One of the defining factors of Butch Jones since he took over as Tennessee's head football coach in December 2012 has been an environment of competition surrounding his team. For his first two seasons, that competition was most visible at quarterback. Now with Joshua Dobbs established as the team's leader on offense, that sense of competition is being felt at other positions.
With the departures of seniors A.J. Johnson and Justin Coleman, both the middle linebacker and nickel cornerback position for the Vols is wide open this spring.
Due to the legal issues that arose involving Johnson near the end of the regular season, a couple players already have experience at middle linebacker from last season. Jakob Johnson and Kenny Bynum both played snaps there last season, and Bynum has carried that momentum into the spring.
"He understands where everybody is supposed to be. That's going to be his edge," Tennessee linebackers coach Tommy Thigpen said about Bynum after a midweek practice. "He knows how to speak the language of the Mike linebacker."
Redshirt freshmen Dillon Bates and Gavin Bryant are the main two linebackers competing with Bynum for the vacant middle linebacker position, and sophomore Colton Jumper is also seeing some action there.
In a traditional 4-3 defense, the middle linebacker often serves as the quarterback of the defense, lining up the other two linebackers and the four defensive linemen, making sure everyone knows their assignments. However, since a large portion of college football teams like to run more spread out offenses, many teams have moved their base defense from the 4-3 to a nickel defense, using five defensive backs and only two linebackers.
So how important is the middle linebacker position to the Vols?
Last season, the Vols typically had Johnson and Jalen Reeves-Maybin as the main linebackers on the field and would move defensive end/linebacker Curt Maggitt to linebacker whenever they moved into a 4-3 scheme. Reeves-Maybin and Maggitt both return for the 2015 season, and with a bevvy of defensive ends joining the team this offseason, Maggitt figures to see more time at linebacker than defensive end.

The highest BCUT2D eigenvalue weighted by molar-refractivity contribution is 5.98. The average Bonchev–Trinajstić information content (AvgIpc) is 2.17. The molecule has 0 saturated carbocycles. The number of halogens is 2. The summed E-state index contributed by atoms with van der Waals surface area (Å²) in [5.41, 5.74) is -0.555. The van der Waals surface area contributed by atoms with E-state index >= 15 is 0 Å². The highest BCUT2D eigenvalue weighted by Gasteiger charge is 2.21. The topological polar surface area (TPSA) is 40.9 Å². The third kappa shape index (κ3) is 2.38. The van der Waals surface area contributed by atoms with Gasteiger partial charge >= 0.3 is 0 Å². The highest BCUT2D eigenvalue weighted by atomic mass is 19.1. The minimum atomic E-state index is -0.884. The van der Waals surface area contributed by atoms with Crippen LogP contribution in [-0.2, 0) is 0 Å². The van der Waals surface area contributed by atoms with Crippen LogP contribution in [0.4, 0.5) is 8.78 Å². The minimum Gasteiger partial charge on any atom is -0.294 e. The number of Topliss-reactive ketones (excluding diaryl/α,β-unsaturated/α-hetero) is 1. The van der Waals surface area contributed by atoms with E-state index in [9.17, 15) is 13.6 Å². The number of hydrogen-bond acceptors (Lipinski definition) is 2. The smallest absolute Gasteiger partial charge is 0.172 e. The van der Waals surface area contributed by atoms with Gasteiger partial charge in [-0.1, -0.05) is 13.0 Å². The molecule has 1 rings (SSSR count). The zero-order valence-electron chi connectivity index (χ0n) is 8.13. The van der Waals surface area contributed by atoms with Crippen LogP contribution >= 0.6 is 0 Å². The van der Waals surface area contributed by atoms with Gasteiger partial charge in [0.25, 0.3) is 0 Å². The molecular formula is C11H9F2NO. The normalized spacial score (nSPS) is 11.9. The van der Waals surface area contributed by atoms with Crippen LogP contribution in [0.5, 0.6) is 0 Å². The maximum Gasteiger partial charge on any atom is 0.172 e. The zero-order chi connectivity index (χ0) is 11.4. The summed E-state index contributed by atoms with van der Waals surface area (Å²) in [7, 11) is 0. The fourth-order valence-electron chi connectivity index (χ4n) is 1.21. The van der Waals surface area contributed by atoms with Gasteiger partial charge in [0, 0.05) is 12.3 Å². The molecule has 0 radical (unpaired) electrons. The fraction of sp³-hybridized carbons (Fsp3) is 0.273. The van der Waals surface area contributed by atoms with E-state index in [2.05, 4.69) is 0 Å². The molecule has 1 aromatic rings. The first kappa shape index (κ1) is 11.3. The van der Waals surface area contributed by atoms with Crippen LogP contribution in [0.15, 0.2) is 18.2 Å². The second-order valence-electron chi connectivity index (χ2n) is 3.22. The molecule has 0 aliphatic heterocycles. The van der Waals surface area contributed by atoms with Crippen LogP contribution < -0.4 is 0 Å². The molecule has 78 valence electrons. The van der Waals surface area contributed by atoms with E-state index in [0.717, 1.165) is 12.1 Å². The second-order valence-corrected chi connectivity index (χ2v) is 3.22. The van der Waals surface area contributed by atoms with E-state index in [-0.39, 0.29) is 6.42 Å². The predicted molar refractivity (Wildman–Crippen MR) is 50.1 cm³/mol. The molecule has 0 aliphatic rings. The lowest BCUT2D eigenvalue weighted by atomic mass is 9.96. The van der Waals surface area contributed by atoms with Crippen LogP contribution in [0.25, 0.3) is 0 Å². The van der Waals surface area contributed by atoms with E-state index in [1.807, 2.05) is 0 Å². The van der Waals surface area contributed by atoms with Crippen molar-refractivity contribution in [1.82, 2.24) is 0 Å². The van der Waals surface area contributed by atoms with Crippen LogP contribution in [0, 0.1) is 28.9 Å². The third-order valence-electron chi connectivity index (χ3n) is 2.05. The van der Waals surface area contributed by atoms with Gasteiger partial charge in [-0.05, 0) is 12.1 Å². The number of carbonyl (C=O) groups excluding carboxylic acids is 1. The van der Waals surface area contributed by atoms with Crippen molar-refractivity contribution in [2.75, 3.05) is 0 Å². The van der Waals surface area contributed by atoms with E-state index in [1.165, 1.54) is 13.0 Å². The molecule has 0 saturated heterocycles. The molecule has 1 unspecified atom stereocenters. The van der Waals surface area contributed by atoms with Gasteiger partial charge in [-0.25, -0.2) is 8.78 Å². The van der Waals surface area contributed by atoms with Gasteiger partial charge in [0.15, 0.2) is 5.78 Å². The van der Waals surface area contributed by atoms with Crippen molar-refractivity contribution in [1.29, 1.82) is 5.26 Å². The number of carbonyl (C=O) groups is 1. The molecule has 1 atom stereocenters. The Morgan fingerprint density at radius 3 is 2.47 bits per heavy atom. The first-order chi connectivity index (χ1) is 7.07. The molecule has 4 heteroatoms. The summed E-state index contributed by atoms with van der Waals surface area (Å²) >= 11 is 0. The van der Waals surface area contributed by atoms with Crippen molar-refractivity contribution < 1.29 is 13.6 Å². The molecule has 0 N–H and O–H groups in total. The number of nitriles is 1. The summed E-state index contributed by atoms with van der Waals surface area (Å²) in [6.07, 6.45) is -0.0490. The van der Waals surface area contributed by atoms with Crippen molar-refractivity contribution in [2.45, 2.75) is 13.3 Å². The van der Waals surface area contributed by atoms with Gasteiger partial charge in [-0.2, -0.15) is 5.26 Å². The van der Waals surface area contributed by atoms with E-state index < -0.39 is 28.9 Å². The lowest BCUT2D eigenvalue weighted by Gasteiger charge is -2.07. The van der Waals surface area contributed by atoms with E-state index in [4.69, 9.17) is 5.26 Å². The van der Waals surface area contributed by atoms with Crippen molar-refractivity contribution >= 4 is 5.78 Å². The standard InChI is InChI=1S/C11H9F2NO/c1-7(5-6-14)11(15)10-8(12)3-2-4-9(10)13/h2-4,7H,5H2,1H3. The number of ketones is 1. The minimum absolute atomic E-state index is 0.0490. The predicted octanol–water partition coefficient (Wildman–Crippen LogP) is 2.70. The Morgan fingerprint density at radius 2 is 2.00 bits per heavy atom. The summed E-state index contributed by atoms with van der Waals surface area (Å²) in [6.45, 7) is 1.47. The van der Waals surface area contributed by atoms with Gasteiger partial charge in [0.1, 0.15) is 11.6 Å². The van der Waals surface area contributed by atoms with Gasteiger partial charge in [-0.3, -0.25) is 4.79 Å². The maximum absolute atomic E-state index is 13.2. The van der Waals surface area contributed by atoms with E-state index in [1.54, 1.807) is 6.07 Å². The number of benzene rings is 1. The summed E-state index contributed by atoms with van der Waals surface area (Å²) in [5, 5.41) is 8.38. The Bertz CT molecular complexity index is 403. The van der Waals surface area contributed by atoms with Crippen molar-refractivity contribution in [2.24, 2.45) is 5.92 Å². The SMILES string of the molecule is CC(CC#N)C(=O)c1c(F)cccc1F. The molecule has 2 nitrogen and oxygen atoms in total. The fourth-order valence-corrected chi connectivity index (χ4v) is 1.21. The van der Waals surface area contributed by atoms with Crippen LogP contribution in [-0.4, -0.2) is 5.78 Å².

Both Maggitt and Reeves-Maybin have extensive experience in Tennessee's defense, so both can likely be responsible for calls at the line of scrimmage in 2015. So with the Vols running so much nickel defense, the third cornerback spot may be a more pivotal position for Tennessee's defense than middle linebacker.
And the competition at nickel is just as heated this spring.
Before he was forced to sit out with mono, sophomore cornerback Emmanuel Moseley was one of the main competitors at the nickel position. Since he's been out, however, sophomore Rashaan Gaulden has stepped up and has seen a lot of time at nickel this spring.
Gaulden's teammates have seen the work he's put in and are witnessing the results of his dedication.
"Not many people knew what he did last year," sophomore safety Todd Kelly Jr. said about Gaulden, "but he sat back last year and watched (Justin) Coleman and saw how great he was and wanted to take after him.
"He doesn't want to slack off and make nickel a worse position than it was last year."
Cam Sutton, who has also seen time at the nickel in the spring in order to make himself more versatile, shares Kelly's views on Gaulden and the work he's done in the spring.
"Even when the ball isn't coming to him, he's going to the ball," Sutton stated. "He's consistently getting better each and every day. He hasn't digressed all spring."
At 6-foot-1, 184 pounds, Gaulden isn't the biggest defensive back on Tennessee's roster. But according to Kelly, Gaulden is "real physical and real confident" and isn't afraid to lay down a big hit on someone. The nickel position typically covers the speedy slot receivers on offense, so a physical corner is needed at the position. And Gaulden appears to be just that.
But the nickel is far from being locked down. With JUCO transfer Justin Martin and freshmen Micah Abernathy and Darrell Miller joining the defensive backfield before fall camp, the competition won't be over after spring practices conclude. And with the evolution on the offensive side of the ball in college football, nailing down a consistent starter at nickel will be vital for the Vols.